Being A Foreigner Can Be Hard Or Easy


Except for two things, I would have called this column, “A Tale of Two Cities.”

To begin with, that title’s been used. I know. I had to read it when I was a high school sophomore. Which was one reason I thought I might not become a junior.

For another thing, I want to talk about three cities.

Well, I want to talk about two of them. But the other one ...

You know how to make something sound good?

First talk about something that ain’t.

So let’s get to the ain’t — Reykjavik, Iceland.

Ah yes! Good old Iceland. I was there with my Air National Guard outfit. We were brought on active duty not long after the outset of the Korean War. And I could see why. The nation needed trained fighting men. Men with the ability to go over there to Korea and show those %$#@! commies where to get off. And there we were, stuck in New London, 6,000 miles from the fighting.

So they shipped us to Iceland, locating us a nice round 12,000 miles from Korea — either way, east or west.

Don’t ever tell me the Department of Defense doesn’t know how to win a war, Johnny!

Or at least how to avoid losing one.

Iceland is of course cold. If you open an atlas and take a peek at the place, you’ll see a map of an island that shows a few settlements dotted here and there around the edge, with a ring road that connects them, running all the way around shoreline.

Good questions would be: “Why don’t the roads run from town to town? Go as the crow flies? Wouldn’t it be shorter to do that?

Sure it would. But no crow in its right mind would do it.

Why? Oh nothing. Just snow. And ice. And glaciers. And ice caps. And storms that blow so hard the Air Force had to go to great lengths to make sure our quonset huts didn’t become airborne.

Now a quonset hut is not exactly a wind-catcher. It’s long, low to the ground, and built like a tin can cut in half. It’s corrugated steel, has no windows, and has its doors set flush into the ends of the building to avoid catching the wind. And it’s fastened to a concrete slab 8 inches thick.

So what more do you need to stay on terra firma?

Well the Air Force, not the most conservative outfit in the world, felt it wise to take two blocks of concrete, each weighing tons, attach them together by twin 12-foot-long, inch-thick steel cables, and hang them over the top of the huts. Two sets of them. One in the middle of either end of each hut.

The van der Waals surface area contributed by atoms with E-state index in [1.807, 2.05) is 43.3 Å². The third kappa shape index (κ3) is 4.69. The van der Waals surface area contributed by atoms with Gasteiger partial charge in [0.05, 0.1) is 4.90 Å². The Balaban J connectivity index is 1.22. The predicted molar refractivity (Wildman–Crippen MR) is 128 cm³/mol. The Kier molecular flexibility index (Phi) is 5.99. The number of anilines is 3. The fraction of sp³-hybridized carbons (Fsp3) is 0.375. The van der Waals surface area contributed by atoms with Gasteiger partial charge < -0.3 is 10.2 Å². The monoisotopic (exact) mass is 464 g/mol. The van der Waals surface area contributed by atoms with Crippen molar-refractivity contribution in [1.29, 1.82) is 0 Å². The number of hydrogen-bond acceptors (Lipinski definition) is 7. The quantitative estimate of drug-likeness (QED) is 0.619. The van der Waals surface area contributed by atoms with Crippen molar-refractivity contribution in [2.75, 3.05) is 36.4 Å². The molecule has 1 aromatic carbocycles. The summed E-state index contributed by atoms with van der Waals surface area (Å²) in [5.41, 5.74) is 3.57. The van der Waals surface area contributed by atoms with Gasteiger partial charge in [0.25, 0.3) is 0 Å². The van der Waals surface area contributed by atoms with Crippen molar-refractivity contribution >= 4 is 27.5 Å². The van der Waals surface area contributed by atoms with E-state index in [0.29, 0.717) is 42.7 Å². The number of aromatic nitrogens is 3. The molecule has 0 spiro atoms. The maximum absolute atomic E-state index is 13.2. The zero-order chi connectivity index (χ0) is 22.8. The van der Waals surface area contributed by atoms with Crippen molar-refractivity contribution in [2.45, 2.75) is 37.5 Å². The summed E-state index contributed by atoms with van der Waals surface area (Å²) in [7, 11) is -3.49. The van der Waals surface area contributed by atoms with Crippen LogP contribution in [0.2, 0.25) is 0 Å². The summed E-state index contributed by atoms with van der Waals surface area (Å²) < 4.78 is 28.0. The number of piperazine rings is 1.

When I first saw them I asked, “How could it ever blow hard enough to need those things?”

That winter I learned a triple threat answer:

When the wind blows so hard you need steel hand cables along the roads to get to the mess hall 300 yards away.

When two guys make the mistake of trying to cut across the field to the mess hall during a snowstorm and die trying.

When the wind blows so hard your eye sockets fill with snow and you can’t scrape them clean fast enough to see anything.

But it wasn’t like that every day in Iceland. Some days were almost nice.

Some days you could bend over from the hips, walk to the back of the bus, and ride into Reykjavik, the capital city.

Why bent over from the hips? The buses were built low so they wouldn’t blow off the island. Couldn’t stand up in them. And they put folding seats in the aisle, so when the bus was full, everyone in the aisle had to get off whenever someone had to exit or enter.

And so, on a cold winter’s day in June, my buddy Eddie Kowski and I made it to Reykjavik via a bus ride during which we exited at each of perhaps a dozen stops. In town, having seen a film, “The Life of Tchaikovsky,” filmed in Russian with convenient non-English subtitles, we were on our way from the Vik Theater, down past the Vik Hotel, to the Vik Restaurant to dig into a nice juicy whale vik ... uh, steak. But we were in for a surprise.

An Icelander of average size — 6-foot-4 and 240 pounds — spotted us from across the street and headed our way. I would not have noticed him, my focus being on the fact that my wool uniform and wool overcoat were not equal to the sultry breeze blowing, but this particular Icelander was hard to miss.

He began yelling at the top of his lungs in Icelandic as he crossed the road, and Icelandic being a 900-year-old guttural Germanic language, it was downright hard to miss him as he stomped across the cobbles.

He was also carrying a Icelandic Bowie knife, a 14-inch-long, 4-inch-wide blade with a handy blood groove. It made him even harder to miss as he came closer and closer to us.

Did I say “carrying?” “Waving madly in the air” would be more accurate. And as for coming closer, Johnny, so he was. Definitely!

Closer to me! Dang troublemaker completely ignored Eddie and proceeded to whip that knife around in the air in such a way that it passed every portion of my tender anatomy each 10 seconds.

Which procedure he kept repeating with boundless enthusiasm.

My reaction? Well is there such a thing as stunned stupidity?

Yes? That was it then. Describes it very nicely.

To make a long story short, 20 minutes later, two Icelandic cops explained. This was after picking up Sigismund, the perp, under his arms, carrying him to the clink, and tossing him through the door. And yes, Icelandic cops are big. BIG big.

“They are, you see,” one cop told me, “20 percent of men in communist party. And you look like maybe Norse, being blond in the hair and blue in the eyes. So offense be taken of you.”

That was my last trip to town!

Twenty percent commies? So who were we protecting up there?

Anyway, next week we get to a couple of other towns.

Like me, you won’t able to help falling in love with them.

Who could, after Reykjavik?


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